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Steve Madden: Crisis of the Sole

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When Madden was finally indicted last June, people who knew him from high school began flooding into Jildor to discuss the charges. "I would tell them, 'That's what they have lawyers for,' " says Jildor senior vice-president Larry Bienenfeld. "I would say that if he was diagnosed with cancer, that's a problem. This is something that can be fixed."

If the first (and, so far, the only) trial to come out of the Stratton investigation is any guide, the charges against Madden may be difficult to prove beyond a reasonable doubt. That trial -- of the firm's former auditor, Dennis Gaito -- resulted in a hung jury in December after Gaito's attorney, Ronald Fischetti, focused his efforts on destroying the credibility of Porush and Belfort. "As long as Porush and Belfort say what the government wants them to say, they have a free ride," says Fischetti. "No one is checking to determine what happened to those millions and millions that they stashed away."

Joel Winograd seems likely to pursue a similar strategy. A heavyset, white-haired Long Islander who has known Madden for fifteen years, Winograd delights in deriding Porush and Belfort as "devils in business suits."

"Even when he was tape-recording for the government," Winograd says of Belfort, "he would write notes on his hand to betray the government: 'Don't talk, I'm recording you.' Is this the sort of person the government wants to use as a witness in the important aspects of another person's life?"

Belfort, Winograd continues, "even cheats at golf." Madden, by contrast, is not only a "great golfer" but a "good guy," a "straight shooter" who "treats his mother like a queen." Madden, says Winograd, is "being used by Jordan and Danny as one of the keys to open their jail cells that they should be in."

As Winograd sees it, the fact that Madden had an account at Stratton doesn't mean he knew what Porush and Belfort were doing, let alone that he was in any way involved. Madden "was buying stock and making money, buying stock and losing money. He made more than he lost, but he didn't know what improprieties they were involved in."

As Madden himself put it in the course of his lawsuit with Jordan Belfort: "My strengths as a businessman lie in the design and sale of women's shoes, and I have never been comfortable with complicated or technical legal or business documents . . . I have always relied on the people around me."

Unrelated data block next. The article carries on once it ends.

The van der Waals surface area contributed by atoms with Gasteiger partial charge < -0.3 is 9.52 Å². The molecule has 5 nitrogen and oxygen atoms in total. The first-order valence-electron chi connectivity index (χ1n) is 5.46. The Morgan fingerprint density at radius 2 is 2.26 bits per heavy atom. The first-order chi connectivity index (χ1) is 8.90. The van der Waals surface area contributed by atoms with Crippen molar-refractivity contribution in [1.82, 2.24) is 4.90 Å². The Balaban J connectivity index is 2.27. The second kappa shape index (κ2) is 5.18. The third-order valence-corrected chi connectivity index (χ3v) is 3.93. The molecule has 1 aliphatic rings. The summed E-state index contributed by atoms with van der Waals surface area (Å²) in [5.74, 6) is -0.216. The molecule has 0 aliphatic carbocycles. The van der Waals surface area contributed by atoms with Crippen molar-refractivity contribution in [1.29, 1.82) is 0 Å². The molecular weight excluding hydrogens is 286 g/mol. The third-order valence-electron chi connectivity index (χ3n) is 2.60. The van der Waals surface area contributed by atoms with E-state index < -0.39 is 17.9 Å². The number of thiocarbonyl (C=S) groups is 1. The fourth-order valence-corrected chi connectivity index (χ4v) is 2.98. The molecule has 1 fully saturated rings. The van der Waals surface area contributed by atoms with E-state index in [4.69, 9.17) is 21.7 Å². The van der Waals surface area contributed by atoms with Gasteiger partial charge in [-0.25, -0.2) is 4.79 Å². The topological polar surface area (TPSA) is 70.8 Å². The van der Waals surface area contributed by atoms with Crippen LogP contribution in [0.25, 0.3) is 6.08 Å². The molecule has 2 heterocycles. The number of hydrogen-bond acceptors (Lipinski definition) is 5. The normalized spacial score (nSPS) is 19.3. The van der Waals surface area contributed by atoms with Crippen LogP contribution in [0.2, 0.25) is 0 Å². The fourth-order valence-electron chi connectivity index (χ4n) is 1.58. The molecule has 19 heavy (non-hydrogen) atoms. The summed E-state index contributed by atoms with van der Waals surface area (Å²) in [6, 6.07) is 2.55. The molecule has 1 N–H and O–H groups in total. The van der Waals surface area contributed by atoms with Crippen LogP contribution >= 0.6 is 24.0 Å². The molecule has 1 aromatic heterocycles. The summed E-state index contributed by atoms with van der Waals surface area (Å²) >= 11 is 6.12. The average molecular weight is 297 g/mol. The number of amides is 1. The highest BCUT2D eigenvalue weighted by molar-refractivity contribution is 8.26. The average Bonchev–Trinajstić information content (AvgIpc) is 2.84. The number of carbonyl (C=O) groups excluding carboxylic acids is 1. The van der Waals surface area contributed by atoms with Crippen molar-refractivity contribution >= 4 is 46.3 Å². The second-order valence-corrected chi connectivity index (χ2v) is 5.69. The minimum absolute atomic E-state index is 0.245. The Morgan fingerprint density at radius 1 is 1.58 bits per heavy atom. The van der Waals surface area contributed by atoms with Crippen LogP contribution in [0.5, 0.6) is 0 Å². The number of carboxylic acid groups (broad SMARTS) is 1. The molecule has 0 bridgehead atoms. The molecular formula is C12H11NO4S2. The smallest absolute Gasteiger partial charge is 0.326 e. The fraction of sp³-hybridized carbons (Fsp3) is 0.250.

When I ask why Madden employed Belfort as a consultant at Steve Madden Limited in 1994, after he was barred from the securities industry, Winograd replies, "Steve Madden is a loyal friend and a devoted human being. He didn't turn his back on Jordan Belfort in his time of need." And what about the $80,000 cash kickback Madden allegedly gave to a Stratton golf buddy in the locker room of the Engineers Country Club in Roslyn, Long Island? "It's totally ridiculous," says Winograd. "Cash? The government can explain from here to kingdom come. There is no way Steve would have had that amount of cash, and he wouldn't have had that in a bag walking around a country club. I think these fellows have watched too many spy thrillers.

"Let's say Steve was fooled," Winograd summarizes. "You can be savvy in business, but you may not be savvy in love and friendship."

In any case, "Steve will overcome," he vows. "His company will continue to have record quarters of sales and earnings, and this will have a fairy-tale ending."

Perhaps. But even if Madden is acquitted in both of his criminal trials, he could still lose the civil case and, possibly, control of his company. For Steve Madden Limited, such an outcome might be manageable. "Mr. Madden is extremely talented and a tremendous business partner, and he's wonderful," says the company's president, Rhonda Brown. "But we could continue to grow our business profitably . . . whether he's on the golf course, or whatever." For Steve Madden the man, it could be devastating. "My life," he says, "is my company."

it's a cold, gray saturday in soho, but inside his lower-Broadway flagship boutique, Madden is absorbing teen consumer culture. Hip-hop is blaring on the sound system; girls in black leather jackets and jeans are lining up three-deep at the steel shoe displays. Madden kisses me hello, and with his arms folded across his chest proclaims: "This is a regular Saturday." Madden roams the deep, narrow selling floor, shoving his hand into insteps, caressing soles, and obsessing over the most minor details of the handiwork.

"I love that boot," he intones to a young dark-haired woman trying on narrow-toed black faux-crocodile boots with a two-inch platform heel. "Where else could you ever get anything like this?" he asks. "Where could you ever see anything like this?"

"I built all this," he tells me, waving his arm at the expanse of his crowded boutique. "And they . . . " he says, referring to Porush and Belfort. But he trails off without completing his sentence. "It's Russian," he says, finally. "Like Dostoyevsky."


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